Platform: CentOS 6 x86_64

I knew when I implemented my split DNS solution years ago that I wanted to try to keep one recursive and open to use for queries. I wanted this more for my convenience (testing, and I could remember my address) when working on issues outside my own network. I knew at the time that I was taking a risk. It seemed like it was more about resources than security. I have two DNSs, but only the one was open to queries without restriction. Well, after probably about 10 years running like this, I finally had a need to add some ACLs and close up my convenient access. I was hit by several very long flurries of requests for Because I have such limited bandwidth, it was quickly pretty obvious that something was wrong.

Initially, I looked to my gateway server. And this stumped me for a while, because I detected nothing wrong or any unusual traffic volume. However, a quick trace and look at the DNS logs on my secondary server revealed the requests. They would go on for hours and hours, but they would stop once in a while for a few hours before starting up again.

My initial approach was to block the IP address the queries were coming from, and hope to preserve my convenient access to my own recursive lookup server. I also found this interesting solution using iptables to block any requests to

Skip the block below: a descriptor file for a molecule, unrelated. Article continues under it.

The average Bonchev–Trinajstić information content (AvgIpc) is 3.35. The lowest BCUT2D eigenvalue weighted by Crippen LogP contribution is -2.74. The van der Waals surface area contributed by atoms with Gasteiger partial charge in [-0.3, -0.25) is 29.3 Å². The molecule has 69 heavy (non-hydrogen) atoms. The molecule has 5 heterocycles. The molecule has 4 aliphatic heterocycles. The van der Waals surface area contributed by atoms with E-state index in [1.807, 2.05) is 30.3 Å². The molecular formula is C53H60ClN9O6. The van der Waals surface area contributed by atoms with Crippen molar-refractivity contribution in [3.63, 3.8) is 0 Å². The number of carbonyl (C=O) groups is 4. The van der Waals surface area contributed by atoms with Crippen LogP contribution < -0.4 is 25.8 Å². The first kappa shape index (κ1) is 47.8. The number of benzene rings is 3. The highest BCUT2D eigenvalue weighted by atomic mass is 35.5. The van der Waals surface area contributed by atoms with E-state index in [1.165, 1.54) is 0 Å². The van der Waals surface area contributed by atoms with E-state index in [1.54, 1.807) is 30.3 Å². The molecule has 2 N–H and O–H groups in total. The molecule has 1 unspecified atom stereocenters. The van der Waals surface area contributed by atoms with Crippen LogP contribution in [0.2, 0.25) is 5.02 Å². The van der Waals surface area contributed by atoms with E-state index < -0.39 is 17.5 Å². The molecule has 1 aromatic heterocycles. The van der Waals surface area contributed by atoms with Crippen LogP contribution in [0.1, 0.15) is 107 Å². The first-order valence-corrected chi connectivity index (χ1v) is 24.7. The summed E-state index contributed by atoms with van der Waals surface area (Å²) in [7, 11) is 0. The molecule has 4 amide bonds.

iptables -A INPUT -p udp -m string --hex-string "|03697363036f726700|" --algo bm --to 65535 -j DROP

But this does not seem practical to somebody who uses services provided by the Internet Systems Consortium, and does actually find myself on the site once in a while. While this solution does not really work for me in this case, it certainly enlightened me to adding this to my arsenal for some other situations. All you need to do is convert the URL to hex and create your iptables statement.

After watching the requests continue to come in despite being dropped at my firewall, I decided that it finally come to an end. I gave in an have added the ACLs to my external DNS servers.

In the /var/named/chroot/etc/named.conf:
acl "AllowToQuery" {
// Add subnets I trust to use my DNS for queries.
// Added the ACL after DDOS attacked - repeated queries for
allow-query { AllowToQuery; };

The allow-query statement was added to my external view, since I am running a split DNS. Having the ACLs setup this way eventually caused the request to stop.